Deadly Inheritance by RW Crouch cover

The story that refuses to go away

When I was a teenager at school, I was hopeless at maths. (I could spell differential calculus though.)

One week the homework was a tricky equation that baffled me from start to finish. Each time I tried to solve it, I got it wrong. After working through ten or eleven pages of calculations in my exercise book, I was ready to give up. It felt like the equation had a mysterious power over me.

Come on, I told myself, it’s only an equation. Are you going to let some numbers get the better of you?

I took a long hard look at the equation and something clicked. Minutes later, I solved it.

My teacher gave me top marks and wrote ‘Well persevered’ in the margin.

My writing sometimes followed a similar path. I tried one approach to see if it worked. If not, I tried another. Then another. While I was determined to get it right, most of the time I didn’t.

(I could be talking about the evolution of No Accident, the first Downland Murder Mystery novel, but that’s another story.)

If Deadly Inheritance turns out to be the first in a new series, then it will have followed a similar journey. It’s certainly the story that refuses to go away, urging me to give it one more try.

In January, I reviewed the latest draft from last year to see if it was worthy of further attention. The plot was too complex, lacking credibility. The characters needed to be sharper and more engaging. Throw in an almost non-existent backstory, and it looked like curtains.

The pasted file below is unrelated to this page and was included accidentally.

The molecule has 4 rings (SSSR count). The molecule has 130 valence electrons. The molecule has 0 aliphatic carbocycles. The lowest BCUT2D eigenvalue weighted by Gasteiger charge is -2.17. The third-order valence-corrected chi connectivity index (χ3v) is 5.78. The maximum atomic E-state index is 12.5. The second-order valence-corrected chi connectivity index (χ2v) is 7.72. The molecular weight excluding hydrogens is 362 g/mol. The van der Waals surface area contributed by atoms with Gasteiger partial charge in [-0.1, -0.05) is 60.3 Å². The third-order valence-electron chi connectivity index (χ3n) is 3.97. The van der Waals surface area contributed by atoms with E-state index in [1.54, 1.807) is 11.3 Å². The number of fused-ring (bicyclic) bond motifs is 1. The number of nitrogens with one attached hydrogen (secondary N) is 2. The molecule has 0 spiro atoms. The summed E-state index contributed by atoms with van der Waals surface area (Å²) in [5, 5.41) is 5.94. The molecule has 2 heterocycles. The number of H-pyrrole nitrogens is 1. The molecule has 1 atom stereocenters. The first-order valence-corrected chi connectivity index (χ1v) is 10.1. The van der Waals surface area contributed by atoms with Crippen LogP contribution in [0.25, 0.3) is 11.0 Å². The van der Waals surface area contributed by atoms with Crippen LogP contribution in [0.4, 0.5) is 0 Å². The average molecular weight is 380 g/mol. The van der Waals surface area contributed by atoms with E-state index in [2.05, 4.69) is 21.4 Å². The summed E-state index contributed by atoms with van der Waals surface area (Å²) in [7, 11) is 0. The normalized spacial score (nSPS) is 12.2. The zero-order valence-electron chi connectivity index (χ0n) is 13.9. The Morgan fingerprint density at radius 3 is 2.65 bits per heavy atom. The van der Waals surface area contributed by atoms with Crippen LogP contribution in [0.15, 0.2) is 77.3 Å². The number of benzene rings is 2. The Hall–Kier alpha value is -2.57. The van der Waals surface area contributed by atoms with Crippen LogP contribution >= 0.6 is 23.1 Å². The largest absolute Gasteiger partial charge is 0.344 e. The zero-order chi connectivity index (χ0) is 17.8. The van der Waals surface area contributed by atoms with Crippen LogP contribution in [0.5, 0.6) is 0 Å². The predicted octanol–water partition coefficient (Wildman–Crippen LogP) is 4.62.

The following day, I wondered if I could simplify the plot. It would give me more time and space to develop the characters and build a solid backstory. Best of all, if I shifted towards a cosy mystery by moving the setting …

The ideas kept coming, which makes me wonder why I never thought of them before.

But then it was never meant to be a novel. It grew out of a short story for a charity anthology. One day, needing to stretch my writing in preparation for a new Downland Murder Mystery, I took the characters and began to experiment.

Maybe it was my subconscious, urging me to write something different.

The characters always appealed to me, for reasons I won’t bore you with now. The story was inspired by a real event. A few weeks after moving into our first house, I was checking out the loft when I found a small attaché case. It contained a typewritten novel.

From the moment I read the opening paragraph, I knew the event would feature in one of my novels one day.

Can I turn Deadly Inheritance into a novel of publishable quality?

I don’t know, but I’ll give it a try.

To keep focused, I’ve designed a temporary cover, which I hope you’ll like. The strapline will no doubt change several times over the next few months, as did the title last year.

More than that, I’m doing something I said I’d never do. I’m going to share my progress in public. It’s part of my plan to break out of my comfort zone, to challenge myself and put some fun back into writing.

While ending up with egg on my face isn’t my idea of fun, it should be an interesting journey. You can follow my efforts on Facebook, Instagram or my blog over the coming weeks and months. So please like, share and comment as we go along, or make friends with me on social media.

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